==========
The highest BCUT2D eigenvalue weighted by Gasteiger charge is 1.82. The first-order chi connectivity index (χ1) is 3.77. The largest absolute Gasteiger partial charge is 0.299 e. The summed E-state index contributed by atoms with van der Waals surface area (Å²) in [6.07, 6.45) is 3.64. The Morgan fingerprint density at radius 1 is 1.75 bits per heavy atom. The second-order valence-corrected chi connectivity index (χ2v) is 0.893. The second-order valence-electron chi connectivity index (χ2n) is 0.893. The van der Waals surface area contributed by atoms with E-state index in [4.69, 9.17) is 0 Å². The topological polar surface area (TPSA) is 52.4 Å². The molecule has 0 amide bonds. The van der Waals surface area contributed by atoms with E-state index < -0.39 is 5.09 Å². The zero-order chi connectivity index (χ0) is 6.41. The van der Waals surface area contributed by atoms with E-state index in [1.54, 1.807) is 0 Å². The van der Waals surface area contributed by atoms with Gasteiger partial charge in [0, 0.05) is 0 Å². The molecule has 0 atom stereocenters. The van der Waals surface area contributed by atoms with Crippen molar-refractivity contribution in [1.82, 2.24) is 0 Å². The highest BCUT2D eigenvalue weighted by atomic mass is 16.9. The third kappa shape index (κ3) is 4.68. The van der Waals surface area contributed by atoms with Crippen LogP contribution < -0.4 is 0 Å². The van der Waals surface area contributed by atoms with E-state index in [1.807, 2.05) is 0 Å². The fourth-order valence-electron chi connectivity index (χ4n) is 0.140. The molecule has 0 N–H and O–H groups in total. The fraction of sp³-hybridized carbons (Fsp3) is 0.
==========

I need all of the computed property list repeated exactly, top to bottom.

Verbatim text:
The highest BCUT2D eigenvalue weighted by Gasteiger charge is 1.82. The first-order chi connectivity index (χ1) is 3.77. The largest absolute Gasteiger partial charge is 0.299 e. The summed E-state index contributed by atoms with van der Waals surface area (Å²) in [6.07, 6.45) is 3.64. The Morgan fingerprint density at radius 1 is 1.75 bits per heavy atom. The second-order valence-corrected chi connectivity index (χ2v) is 0.893. The second-order valence-electron chi connectivity index (χ2n) is 0.893. The van der Waals surface area contributed by atoms with E-state index in [4.69, 9.17) is 0 Å². The topological polar surface area (TPSA) is 52.4 Å². The molecule has 0 amide bonds. The van der Waals surface area contributed by atoms with E-state index < -0.39 is 5.09 Å². The zero-order chi connectivity index (χ0) is 6.41. The van der Waals surface area contributed by atoms with E-state index in [1.54, 1.807) is 0 Å². The van der Waals surface area contributed by atoms with Gasteiger partial charge in [0, 0.05) is 0 Å². The molecule has 0 atom stereocenters. The van der Waals surface area contributed by atoms with Crippen molar-refractivity contribution in [1.82, 2.24) is 0 Å². The highest BCUT2D eigenvalue weighted by atomic mass is 16.9. The third kappa shape index (κ3) is 4.68. The van der Waals surface area contributed by atoms with Crippen LogP contribution < -0.4 is 0 Å². The van der Waals surface area contributed by atoms with E-state index in [1.807, 2.05) is 0 Å². The fourth-order valence-electron chi connectivity index (χ4n) is 0.140. The molecule has 0 N–H and O–H groups in total. The fraction of sp³-hybridized carbons (Fsp3) is 0.